OAKLAND — Danny Green sure seemed genuine when he said it.
“There’s a lot of bumps and bruises in this series that are played through. It sucks that they have so many guys out and injured. Obviously, you want to play against a 100% healthy team,” Green said of the battered Golden State Warriors.
The NBA Finals will resume on Wednesday night here with Kevin Durant, who teammate Shaun Livingston called “maybe the best player in the world” on Tuesday, sitting on the sidelines. All-star shooting guard Klay Thompson is battling a hamstring issue that limited his mobility at practice. Former Finals MVP Andre Iguodala is fighting through a calf issue and mainstay centre Kevon Looney is done for the season because of a broken collarbone.
The Raptors could celebrate the fact that they are catching a break, but instead the competitor in players like Green are coming out.
“Hopefully all of those guys are playing. It would be nice to compete against them. That’s what we love to do. We love to take on the challenge of playing against their best guys,” Green said.
Green recognized that Golden State has had relatively good health in previous runs to the Finals, but the grind adds up.
“It’s the name of the game. Usually the team that makes it or wins it is the best team playing the best basketball, but also the healthiest team,” he said. “They’ve been that team for the last four or five years now, so it seems as if it might be catching up with them a little bit.
“I can’t imagine going to five Finals back-to-back, I’ve been to two straight (when he was with San Antonio). It’s a short summer, it’s a quick turnaround. Just as much as it’s draining physically, mentally, emotionally, it’s even tougher,” Green said.
Thompson said, “it would be hard to see me not playing (on Wednesday).”
He got up lots of shots and tried moving laterally a bit at the portion of practice the media observed.
“Obviously I would do anything I can to be out there, but it’s all in (the training staff’s) hands. If there’s any pain, it will be a no-go just because of the position we’re in. This could be a longer series, so there’s no point in trying to go out there and re-aggravate it and potentially keep myself out of the whole entire Finals instead of just one game … It will be a game-time decision. But I really want to be out there,” Thompson said.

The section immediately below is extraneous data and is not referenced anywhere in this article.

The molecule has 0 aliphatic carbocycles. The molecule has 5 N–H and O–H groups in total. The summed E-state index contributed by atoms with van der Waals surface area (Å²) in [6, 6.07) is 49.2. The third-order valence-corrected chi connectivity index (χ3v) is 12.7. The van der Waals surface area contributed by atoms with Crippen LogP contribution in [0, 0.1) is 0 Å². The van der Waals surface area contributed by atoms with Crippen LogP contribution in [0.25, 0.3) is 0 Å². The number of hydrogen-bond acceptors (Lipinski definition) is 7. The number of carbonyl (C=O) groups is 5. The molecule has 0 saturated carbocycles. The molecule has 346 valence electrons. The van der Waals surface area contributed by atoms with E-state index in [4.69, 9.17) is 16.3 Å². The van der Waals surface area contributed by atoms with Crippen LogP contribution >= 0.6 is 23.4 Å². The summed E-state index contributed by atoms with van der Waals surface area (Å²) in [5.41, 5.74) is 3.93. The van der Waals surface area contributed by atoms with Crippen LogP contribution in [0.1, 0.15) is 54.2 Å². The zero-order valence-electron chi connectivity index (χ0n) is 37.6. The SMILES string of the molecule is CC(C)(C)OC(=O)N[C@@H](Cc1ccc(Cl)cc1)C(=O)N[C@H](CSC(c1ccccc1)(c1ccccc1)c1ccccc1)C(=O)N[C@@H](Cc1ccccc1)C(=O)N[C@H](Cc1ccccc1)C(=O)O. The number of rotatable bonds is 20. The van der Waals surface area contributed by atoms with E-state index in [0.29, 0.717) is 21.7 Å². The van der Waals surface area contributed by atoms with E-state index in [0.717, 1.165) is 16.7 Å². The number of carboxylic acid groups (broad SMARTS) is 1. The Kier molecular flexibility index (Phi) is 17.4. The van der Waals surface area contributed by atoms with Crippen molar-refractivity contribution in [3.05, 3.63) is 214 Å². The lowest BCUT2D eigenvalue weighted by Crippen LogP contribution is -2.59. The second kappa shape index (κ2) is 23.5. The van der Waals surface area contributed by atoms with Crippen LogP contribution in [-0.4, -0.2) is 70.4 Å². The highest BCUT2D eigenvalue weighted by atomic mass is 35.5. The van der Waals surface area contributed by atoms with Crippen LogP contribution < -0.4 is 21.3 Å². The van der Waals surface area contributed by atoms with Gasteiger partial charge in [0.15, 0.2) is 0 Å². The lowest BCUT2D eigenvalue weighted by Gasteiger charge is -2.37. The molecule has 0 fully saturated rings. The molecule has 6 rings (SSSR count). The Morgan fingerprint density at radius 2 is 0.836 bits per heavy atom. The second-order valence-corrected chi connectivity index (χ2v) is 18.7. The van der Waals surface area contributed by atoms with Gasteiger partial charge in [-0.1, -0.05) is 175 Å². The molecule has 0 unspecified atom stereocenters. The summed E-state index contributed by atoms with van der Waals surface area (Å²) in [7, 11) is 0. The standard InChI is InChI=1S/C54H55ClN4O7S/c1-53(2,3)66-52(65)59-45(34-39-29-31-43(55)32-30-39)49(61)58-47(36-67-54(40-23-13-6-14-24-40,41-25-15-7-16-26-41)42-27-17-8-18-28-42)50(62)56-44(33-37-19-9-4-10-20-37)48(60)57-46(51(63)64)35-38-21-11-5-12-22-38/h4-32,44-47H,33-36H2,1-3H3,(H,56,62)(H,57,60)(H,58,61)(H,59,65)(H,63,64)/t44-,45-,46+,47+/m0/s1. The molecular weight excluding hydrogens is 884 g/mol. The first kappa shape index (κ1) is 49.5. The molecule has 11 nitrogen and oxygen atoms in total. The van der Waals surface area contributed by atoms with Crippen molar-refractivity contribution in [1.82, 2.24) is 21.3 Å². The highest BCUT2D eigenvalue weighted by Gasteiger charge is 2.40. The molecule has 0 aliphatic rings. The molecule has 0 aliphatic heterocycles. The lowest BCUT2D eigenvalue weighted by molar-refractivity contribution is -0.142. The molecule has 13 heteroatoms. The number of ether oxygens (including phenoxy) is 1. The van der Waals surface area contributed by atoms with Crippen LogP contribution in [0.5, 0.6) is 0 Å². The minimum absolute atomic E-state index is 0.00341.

Thompson said the pain level was much less than on Sunday night when he landed awkwardly and had to leave the game.
“Hopefully the same progress will be made and I’ll be moving like my normal self tomorrow. But the pain level wasn’t too crazy at all,” he said.
Warriors head coach Steve Kerr said Durant is “ramping up his exercise routine, his workouts” in anticipation of a return soon.
Iguodala went through practice after looking fine in Game 2.
Golden State has won 32 of its past 34 games with Durant out but Stephen Curry in and is the first team to win a Finals game without its top scorer since Los Angeles in 1980, when Magic Johnson stepped up for Kareem Abdul-Jabbar.
LEADERSHIP BY COMMITTEE
Curry said he doesn’t change his approach to leading his team when other stars are out of the lineup. And he made it clear, as did Kerr, that he isn’t the only one in charge.
“We do it by committee. There are a lot of different voices that we have that we rely on. Myself, Draymond (Green), Shaun, Andre. Even (Durant) when he’s able to provide his input, even when he’s injured and going through his rehab and stuff like that. We all just understand the moment and we’re very locked in and focused on adapting to the circumstances that are thrown at us right now with a lot of injuries and kind of uncertainty of even who is going to be able to play,” Curry said.
“We have been through a lot, had a lot of different experiences. This is just adding to that book. So we have to be ready.”
Sometimes fans get accreditation to the NBA Finals. The NBA does a good job of preventing it, but it happens.
That’s why you get exchanges like the one the other day between a “reporter” and Curry.
The reporter told Curry he hopes this time he will earn a Finals MVP award for the first time and asked him if he’d be upset if he doesn’t get it.
“I want to win a championship and that’s all that matters, my man,” a patient Curry said. “Appreciate it though.”
A lot of times these exchanges happen because the way the media works is different in other parts of the world.
Curry has been guarded most through two games by Fred VanVleet (71 possessions) and Danny Green (34) and has shot 2-for-10 with seven assists and two turnovers against VanVleet, 1-for-3 with no assists and a turnover against Green. Interestingly, Curry has not yet drawn a foul while guarded by Green, even though Green has talked a lot about needing to cut down on the fouling (as a team) in order to slow down the Warriors.
“We’ve got to do a better job keeping him off of the free-throw line. He’s shot a ton of free throws,” Green said.
Golden State has averaged 115.8 points per 100 possessions in the playoffs overall, but just 110.7 against the Raptors after scoring 113.3 against Portland in its four-game sweep.
AROUND THE RIM